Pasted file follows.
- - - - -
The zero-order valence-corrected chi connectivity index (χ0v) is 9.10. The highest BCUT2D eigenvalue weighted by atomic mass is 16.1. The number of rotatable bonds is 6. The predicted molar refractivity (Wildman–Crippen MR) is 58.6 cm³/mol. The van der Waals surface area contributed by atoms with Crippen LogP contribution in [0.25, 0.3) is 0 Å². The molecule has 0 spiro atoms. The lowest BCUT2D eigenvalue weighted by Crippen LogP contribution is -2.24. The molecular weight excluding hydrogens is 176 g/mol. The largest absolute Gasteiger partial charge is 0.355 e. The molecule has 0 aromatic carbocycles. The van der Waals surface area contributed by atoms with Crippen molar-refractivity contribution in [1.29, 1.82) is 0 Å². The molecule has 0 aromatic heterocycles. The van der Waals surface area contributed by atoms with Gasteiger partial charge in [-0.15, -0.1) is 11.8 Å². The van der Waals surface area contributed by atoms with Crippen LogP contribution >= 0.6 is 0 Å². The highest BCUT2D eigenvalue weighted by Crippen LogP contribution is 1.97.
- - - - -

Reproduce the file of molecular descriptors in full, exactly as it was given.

The zero-order valence-corrected chi connectivity index (χ0v) is 9.10. The highest BCUT2D eigenvalue weighted by atomic mass is 16.1. The number of rotatable bonds is 6. The predicted molar refractivity (Wildman–Crippen MR) is 58.6 cm³/mol. The van der Waals surface area contributed by atoms with Crippen LogP contribution in [0.25, 0.3) is 0 Å². The molecule has 0 spiro atoms. The lowest BCUT2D eigenvalue weighted by Crippen LogP contribution is -2.24. The molecular weight excluding hydrogens is 176 g/mol. The largest absolute Gasteiger partial charge is 0.355 e. The molecule has 0 aromatic carbocycles. The van der Waals surface area contributed by atoms with Crippen molar-refractivity contribution in [1.29, 1.82) is 0 Å². The molecule has 0 aromatic heterocycles. The van der Waals surface area contributed by atoms with Gasteiger partial charge in [-0.15, -0.1) is 11.8 Å². The van der Waals surface area contributed by atoms with Crippen LogP contribution >= 0.6 is 0 Å². The highest BCUT2D eigenvalue weighted by Crippen LogP contribution is 1.97.